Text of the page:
Variable argument realization in Lithuanian impersonals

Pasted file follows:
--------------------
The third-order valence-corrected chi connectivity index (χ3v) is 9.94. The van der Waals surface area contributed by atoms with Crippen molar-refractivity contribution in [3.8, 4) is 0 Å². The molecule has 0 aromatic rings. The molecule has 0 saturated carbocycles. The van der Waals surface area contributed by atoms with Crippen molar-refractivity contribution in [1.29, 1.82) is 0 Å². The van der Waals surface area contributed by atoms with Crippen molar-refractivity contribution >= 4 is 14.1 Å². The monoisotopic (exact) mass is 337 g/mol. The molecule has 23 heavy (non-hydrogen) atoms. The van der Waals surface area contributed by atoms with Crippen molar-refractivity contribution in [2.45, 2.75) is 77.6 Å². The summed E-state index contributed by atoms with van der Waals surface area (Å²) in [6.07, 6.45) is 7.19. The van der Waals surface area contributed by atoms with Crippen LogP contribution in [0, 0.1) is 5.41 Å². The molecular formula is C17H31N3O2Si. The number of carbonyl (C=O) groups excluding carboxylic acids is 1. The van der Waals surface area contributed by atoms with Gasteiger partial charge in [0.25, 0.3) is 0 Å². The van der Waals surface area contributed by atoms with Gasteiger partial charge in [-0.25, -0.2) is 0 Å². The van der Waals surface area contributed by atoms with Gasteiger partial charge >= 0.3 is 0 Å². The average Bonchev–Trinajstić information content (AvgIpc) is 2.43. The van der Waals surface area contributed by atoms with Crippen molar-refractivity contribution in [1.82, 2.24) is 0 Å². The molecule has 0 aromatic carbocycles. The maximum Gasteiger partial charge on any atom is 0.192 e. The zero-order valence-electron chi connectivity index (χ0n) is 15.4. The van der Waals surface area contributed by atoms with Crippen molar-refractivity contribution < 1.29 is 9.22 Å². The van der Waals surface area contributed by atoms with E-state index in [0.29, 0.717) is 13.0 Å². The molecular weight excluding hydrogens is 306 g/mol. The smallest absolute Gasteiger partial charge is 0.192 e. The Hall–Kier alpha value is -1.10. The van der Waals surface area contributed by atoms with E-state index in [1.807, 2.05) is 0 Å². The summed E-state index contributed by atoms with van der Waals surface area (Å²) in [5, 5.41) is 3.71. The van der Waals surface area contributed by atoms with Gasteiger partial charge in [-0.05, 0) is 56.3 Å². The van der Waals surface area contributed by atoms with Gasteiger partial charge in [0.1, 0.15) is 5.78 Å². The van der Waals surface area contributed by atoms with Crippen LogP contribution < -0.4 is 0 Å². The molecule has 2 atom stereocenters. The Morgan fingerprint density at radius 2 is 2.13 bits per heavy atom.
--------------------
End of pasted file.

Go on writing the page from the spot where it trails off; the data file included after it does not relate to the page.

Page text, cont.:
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This article considers the kind of information that is relevant for determining argument structure, and how this information is encoded syntactically. The approach I take here, anchored largely in Reinhart’s (2002) Theta System, contributes both to the widely discussed question of underspecification in argument structure and to our understanding of a specific construction in Lithuanian, the Transitive Impersonal. The Transitive Impersonal is a construction in which accusative appears on a predicate’s Theme argument in the absence of a higher Agent. The Transitive Impersonal is one alternate in a systematic impersonalization alternation, in which the source of causation is crucially not fixed in the lexicon, but rather admits variable realization, either as a canonical (nominative) Agent or a non-volitional Causer, the latter marked by an oblique relation or not realized overtly in the syntax at all, but interpreted semantically. I advance a causative theory of accusative for which I adduce independent evidence from the Icelandic Fate Construction.


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